Thursday, August 27, 2009

Could you be a bookseller who drinks? Take this quiz and find out!

If you were the boss, which of the following reasons for resigning immediately would make you reach for a bottle of fine Irish whiskey--or at least a handful of cookies?

a. I resign from my position at Otowi Station effective immediately. My spouse died last night, and I must return to the farm in Kansas immediately to settle the estate and to care for the aged parents.

b. I learned that I am pregnant, and my physician prescribes complete bed rest for nine months to reduce the chances of premature labor. Please accept my resignation from Otowi Station effective immediately.

c. I hereby tender my resignation from my position at Otowi Station Bookstore, effective immediately. The reason for my decision to resign is the on-going outbreak of "flu-like" illness in Los Alamos. Because of it and because of what I fear will unfold over the next few months, I no longer feel safe working with the public, or being in crowded conditions under any circumstances that I can possibly avoid. Though I hope not, I suspect it'll be a long winter.

Friday, August 21, 2009

Body-checked by a Sister of Charity

I'm giving my home office a face lift. I wanted new matched bookcases, to paint and install new window treatments, and to find a work surface that fits me.

After I took Sophie to the body shop in ABQ two weeks ago, I stopped at Tema Contemporary Furniture and bought five 87-inch high bookcases with two corner pieces to give them a finished look. (Today I called Mountain School, which rules all, to ask whether they wanted the old bookcases, and as luck would have it, they were going to order bookcases and accepted mine. Woo-HOO!)

I have a rustic-looking Southwestern desk that Custom Clarence in Santa Fe made, and although it's a great desk, it's just too tall for me, even with my chair all the way up. And I've been using a drafting table that I've had since Maxwell days for my computer table. It's no wonder my wrist seized up.

So I have been looking for adjustable work surfaces, preferably like the one I had at LANL, which cost a taxpayer's arm and leg five or six years ago. I poked around online and found some that would work, but they weren't like the nifty one I had at LANL. Suddenly, I had an epiphany! Why not go to the LANL salvage lot on the third Thursday of the month at noon, and try to find an adjustable work surface? I can hear you sputtering, "But, P-doobie, you're getting swell new bookcases! Why not get a brand new work surface instead of going to salvage?"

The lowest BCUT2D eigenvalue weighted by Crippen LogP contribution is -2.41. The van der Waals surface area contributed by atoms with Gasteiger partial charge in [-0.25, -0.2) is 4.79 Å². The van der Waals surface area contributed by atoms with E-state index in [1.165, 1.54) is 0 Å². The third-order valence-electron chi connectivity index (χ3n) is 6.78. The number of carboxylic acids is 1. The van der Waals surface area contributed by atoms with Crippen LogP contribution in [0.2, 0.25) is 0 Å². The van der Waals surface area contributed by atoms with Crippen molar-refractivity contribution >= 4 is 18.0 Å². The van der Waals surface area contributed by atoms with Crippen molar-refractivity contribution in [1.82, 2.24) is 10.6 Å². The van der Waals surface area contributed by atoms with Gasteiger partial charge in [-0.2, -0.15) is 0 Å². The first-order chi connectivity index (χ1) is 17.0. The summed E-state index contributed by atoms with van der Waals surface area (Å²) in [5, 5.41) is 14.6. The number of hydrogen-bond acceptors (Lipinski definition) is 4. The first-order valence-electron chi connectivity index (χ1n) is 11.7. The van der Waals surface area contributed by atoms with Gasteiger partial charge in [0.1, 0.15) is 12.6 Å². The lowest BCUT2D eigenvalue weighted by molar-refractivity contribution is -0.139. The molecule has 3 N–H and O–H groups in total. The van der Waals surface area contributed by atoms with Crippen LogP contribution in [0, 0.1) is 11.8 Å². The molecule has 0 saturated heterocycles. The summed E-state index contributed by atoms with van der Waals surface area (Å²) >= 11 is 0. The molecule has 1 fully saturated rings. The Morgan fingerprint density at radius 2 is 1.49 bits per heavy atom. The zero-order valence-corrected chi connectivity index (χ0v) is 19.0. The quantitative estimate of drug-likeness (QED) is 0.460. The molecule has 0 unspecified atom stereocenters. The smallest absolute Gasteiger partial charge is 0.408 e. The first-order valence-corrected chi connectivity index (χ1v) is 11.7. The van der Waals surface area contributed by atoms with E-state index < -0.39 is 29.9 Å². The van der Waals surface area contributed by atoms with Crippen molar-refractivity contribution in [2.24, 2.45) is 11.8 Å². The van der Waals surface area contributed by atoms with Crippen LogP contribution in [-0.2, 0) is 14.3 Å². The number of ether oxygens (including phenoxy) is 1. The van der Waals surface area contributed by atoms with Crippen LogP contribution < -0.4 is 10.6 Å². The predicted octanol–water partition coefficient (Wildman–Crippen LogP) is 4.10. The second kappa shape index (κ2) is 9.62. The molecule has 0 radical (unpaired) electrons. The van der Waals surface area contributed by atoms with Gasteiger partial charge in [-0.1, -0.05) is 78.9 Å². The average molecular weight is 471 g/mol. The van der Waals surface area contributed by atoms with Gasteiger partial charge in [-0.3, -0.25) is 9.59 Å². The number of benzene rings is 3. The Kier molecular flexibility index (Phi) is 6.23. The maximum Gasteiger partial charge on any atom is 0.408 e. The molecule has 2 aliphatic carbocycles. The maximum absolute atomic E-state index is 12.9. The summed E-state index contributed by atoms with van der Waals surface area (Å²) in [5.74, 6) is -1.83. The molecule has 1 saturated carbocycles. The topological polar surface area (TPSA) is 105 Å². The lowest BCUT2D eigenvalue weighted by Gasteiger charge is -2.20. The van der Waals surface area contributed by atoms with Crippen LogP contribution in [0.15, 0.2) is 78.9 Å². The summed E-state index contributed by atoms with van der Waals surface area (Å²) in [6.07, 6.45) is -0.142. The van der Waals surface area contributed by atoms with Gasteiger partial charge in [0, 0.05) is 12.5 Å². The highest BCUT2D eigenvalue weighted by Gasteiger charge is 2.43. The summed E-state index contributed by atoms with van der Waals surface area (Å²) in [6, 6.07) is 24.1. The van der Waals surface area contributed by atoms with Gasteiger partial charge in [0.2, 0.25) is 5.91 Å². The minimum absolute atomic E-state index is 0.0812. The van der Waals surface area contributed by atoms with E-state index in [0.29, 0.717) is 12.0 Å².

For the adventure, okay?

Michele picked me up at the store yesterday, and off we went to salvage. At the customer-service window we registered with a young man--who could make a cantaloupe look intelligent, compassionate, even agitated--picked up our auction number, and went out to stand on the blazing hot asphalt with the other hopefuls. The prime spots at the chain-link gate were already taken by the regulars, whose collective hunger for junk made the Potato Famine seem like a mere bagatelle.

About the time I was reviewing the signs and symptoms of heat prostration, the head guy finally came out and explained The Rules: walking only, no running, no pushing, use a Sharpie to mark what you want with your initials, no fighting, no biting, no throwing elbows, no hip checks. Then he opened the gate.

Holy moly. If that was "walking" I'm Hillary Clinton. It was like roller derby in there. I was especially vulnerable because I was wearing Birks, and the regulars wore steel-toed safety shoes and knew how to use 'em.

One of the regulars immediately snagged the work surface that I had had my eye on at the fence. Oh, well. It's a big yard. There'd be other desks. We poked around in the yard and got more and more discouraged. The stuff that was really good had already been claimed, and the stuff that was adjustable was missing important parts, most notably the cranks that adjusted them. Other pieces required six men and a boy to move or had been around since the first partition of Poland.